About Family …

I’ve been talking to a friend about family. It has me thinking about my own. What a strange, fragmented, dysfunctional mess that is.
My father’s name was Bob Lovelace. From all accounts he spent his days wandering. I never really knew him. He was some stranger named Bob who wandered through once or twice a year and said “hi,” and for whom I was supposed to have some measure of warmth and affection. But when he died in 1984, I had no idea who he was. And though I was crushed when he died, it hurt more on a primal level than a personal one. I grieved because some part of me was gone forever. Now I would never get to know the man. And somehow I always thought that I would.
I have an older brother named Jay, from my father’s first marriage. I don’t know if he goes by Lovelace. I don’t know where he lives. I’ve never met, talked to or written him. I’m told that my father’s maternal half-sister, Margie, stayed in touch with Jay’s mother, Carol. But she never saw fit to share this information with me.
I have a younger brother, Justin (from my father’s third marriage – okay, half-brother, though I’ve never thought of him like that). We’ve met. Though we had met previously when he was a kid, we really only got to know one another when our sister, Tanya (his sister, from the same marriage), died in 1991 and I went to New York for the funeral. We stayed in touch okay for a few years. But now about the only connection we have is being on one another’s friends list on our MySpace pages. I write the occasional e-mail, but he never responds. I have his cellphone number, but he never answers or calls back. We (my mother and I) got a Christmas card from Justin and his mom last Christmas. I was shocked. I had stopped sending them cards years ago because I had no idea where to send them.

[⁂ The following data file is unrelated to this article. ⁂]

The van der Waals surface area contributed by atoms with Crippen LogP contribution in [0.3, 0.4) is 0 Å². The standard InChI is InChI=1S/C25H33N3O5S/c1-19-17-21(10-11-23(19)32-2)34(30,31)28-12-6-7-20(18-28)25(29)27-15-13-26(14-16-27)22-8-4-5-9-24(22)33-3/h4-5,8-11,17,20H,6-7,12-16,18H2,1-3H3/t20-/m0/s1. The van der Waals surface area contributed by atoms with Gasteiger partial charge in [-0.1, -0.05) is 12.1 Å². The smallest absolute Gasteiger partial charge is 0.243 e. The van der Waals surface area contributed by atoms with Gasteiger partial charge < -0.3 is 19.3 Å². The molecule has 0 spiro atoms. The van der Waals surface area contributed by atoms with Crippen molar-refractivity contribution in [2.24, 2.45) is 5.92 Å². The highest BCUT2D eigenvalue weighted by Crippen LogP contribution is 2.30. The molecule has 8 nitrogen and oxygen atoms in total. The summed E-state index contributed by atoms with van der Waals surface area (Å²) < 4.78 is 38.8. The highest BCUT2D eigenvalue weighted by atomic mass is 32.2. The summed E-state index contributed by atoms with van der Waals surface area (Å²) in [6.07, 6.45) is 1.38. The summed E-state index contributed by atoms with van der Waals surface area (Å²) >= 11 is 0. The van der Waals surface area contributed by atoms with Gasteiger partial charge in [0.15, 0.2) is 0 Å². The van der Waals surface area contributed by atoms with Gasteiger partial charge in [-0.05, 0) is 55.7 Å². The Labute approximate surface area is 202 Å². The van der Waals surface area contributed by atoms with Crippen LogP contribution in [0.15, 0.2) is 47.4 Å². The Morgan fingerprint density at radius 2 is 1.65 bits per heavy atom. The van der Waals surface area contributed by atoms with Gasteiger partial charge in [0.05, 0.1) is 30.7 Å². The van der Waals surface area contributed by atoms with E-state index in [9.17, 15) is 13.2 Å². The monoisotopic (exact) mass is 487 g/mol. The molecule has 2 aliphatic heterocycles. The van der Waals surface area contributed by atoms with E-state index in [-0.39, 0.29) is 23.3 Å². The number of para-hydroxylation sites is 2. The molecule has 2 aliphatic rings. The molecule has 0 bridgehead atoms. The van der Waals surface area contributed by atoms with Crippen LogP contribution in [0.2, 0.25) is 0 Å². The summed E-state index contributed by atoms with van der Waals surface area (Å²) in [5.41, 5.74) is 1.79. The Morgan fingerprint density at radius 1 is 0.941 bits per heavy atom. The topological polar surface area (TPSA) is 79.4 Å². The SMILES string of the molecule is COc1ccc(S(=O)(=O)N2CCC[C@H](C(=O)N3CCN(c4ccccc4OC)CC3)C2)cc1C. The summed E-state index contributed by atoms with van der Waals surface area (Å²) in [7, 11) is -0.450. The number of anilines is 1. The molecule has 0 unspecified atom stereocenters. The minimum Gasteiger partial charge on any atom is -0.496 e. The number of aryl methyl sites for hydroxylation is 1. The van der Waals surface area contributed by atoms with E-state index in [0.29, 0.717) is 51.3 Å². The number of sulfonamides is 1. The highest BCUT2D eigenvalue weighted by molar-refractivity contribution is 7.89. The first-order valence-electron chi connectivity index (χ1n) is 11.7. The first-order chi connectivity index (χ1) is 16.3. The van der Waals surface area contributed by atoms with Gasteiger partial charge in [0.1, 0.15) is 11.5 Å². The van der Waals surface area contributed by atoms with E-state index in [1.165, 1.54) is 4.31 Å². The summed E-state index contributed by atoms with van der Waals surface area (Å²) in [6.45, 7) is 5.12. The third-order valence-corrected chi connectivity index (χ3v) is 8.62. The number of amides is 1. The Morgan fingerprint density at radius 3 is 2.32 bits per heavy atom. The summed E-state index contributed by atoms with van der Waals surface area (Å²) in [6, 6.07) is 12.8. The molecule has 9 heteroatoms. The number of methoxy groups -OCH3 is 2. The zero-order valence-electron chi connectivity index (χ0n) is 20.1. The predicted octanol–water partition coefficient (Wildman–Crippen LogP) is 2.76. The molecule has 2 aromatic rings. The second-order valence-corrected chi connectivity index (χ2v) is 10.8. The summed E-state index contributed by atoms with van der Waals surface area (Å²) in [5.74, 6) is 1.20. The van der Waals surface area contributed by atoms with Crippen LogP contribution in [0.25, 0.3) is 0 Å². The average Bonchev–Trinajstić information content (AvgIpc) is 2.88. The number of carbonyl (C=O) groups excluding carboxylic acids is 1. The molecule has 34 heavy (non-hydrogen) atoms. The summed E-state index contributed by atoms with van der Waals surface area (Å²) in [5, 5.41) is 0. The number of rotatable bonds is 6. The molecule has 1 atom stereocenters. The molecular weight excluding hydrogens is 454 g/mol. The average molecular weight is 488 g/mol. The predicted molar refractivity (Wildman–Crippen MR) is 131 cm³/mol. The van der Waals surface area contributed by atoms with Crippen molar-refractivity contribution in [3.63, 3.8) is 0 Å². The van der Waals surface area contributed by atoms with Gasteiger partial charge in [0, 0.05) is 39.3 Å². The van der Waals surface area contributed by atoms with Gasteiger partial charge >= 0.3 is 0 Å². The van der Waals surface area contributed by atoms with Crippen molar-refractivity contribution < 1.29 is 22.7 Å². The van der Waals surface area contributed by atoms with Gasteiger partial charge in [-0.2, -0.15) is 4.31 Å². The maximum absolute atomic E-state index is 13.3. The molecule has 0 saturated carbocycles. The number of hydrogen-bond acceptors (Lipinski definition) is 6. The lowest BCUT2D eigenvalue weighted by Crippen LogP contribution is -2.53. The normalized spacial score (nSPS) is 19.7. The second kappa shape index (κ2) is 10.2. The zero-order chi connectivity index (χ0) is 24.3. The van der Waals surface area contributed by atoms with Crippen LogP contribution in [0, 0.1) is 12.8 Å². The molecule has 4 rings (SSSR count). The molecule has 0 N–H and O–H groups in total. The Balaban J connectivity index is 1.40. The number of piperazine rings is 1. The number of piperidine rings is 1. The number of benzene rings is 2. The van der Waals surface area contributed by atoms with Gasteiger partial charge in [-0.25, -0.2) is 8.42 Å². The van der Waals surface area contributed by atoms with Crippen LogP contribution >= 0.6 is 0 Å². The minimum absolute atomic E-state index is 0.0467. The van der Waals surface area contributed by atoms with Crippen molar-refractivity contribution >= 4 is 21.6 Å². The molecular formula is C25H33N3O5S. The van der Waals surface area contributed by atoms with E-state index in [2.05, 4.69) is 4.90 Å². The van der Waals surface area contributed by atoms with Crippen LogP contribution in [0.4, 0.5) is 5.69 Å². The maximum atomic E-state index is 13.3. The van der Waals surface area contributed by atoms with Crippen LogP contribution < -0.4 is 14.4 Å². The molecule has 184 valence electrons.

In the past few years I’ve come to know my father’s paternal half-brother, Allen. That’s a bit of a strange relationship, too. Allen and my father never met. I stumbled across his phone number one day and gave him a call. Allen threw open his arms to me (and by extension to Justin). I’ve attended several of the newly annual Lovelace reunions. But I’ve never been really comfortable among them. No one seems to know what to make of me. And though Allen clearly wants to maintain familial relations, I get the impression that it’s something that he feels like he should do, rather than something he has any real enthusiasm for.
And I guess there you have all things Lovelace. I won’t go into my estrangement from the Blackwell/Montgomery clan in South Carolina. Or from my adoptive father’s Childers enclave (my mother’s second marriage). The only close family I have would be in my mother’s Chaney clan. And even they don’t know what to make of me (I’m beginning to see a pattern here). At least with the Chaneys (and the associated Gladdens, Millwoods, Rheas and Shorts) there’s a basic familiarity and acceptance.
But I would have to say that at the end of the day, however I may like, regard and/or respect all the rest of them, the only close family I have is my mother. So many times in our lives each other was all we had. And when she is gone, there will be no family for me. However much the rest might claim to love me, there’s no one else who would throw open the doors to their home if I needed a place to stay, or feed and clothe me if I was hugry and destitute. And though there are those in the extended family, with lives are filled with children, grandchildren and great-grandchildren, who intimate that I’m a mama’s boy because of it, I consider that my mother is the only family that I really have. When she is gone I will be a vessel unto myself. And there be nothing to hold me here in this familiar company.
I may look around me and marvel at the families I see, that I can never really be a part of. But I know that when my mother is gone, I will do just fine. I’ve learned from her a quiet, determined strength. And though I envy those with strong familial ties, I don’t feel lessened without them. Indeed, I feel that those who might not wish to be close to me have not been so at their loss. Because if I am nothing else, I an a constant.
These ruminations have gone in all sorts of unexpected directions. I should probably delete everything. But I won’t. However rambling, incoherent or insane, this is what I feel. But I think this once I’ll hedge my bets and I won’t post this. Somehow it makes me uncomfortable to think of people reading it (not a problem I’ve had before, apparently). I wonder what that says about what I just wrote. It’s quite possible I should go back and read it.

0 0 votes
Article Rating
Subscribe
Notify of
guest
0 Comments
Inline Feedbacks
View all comments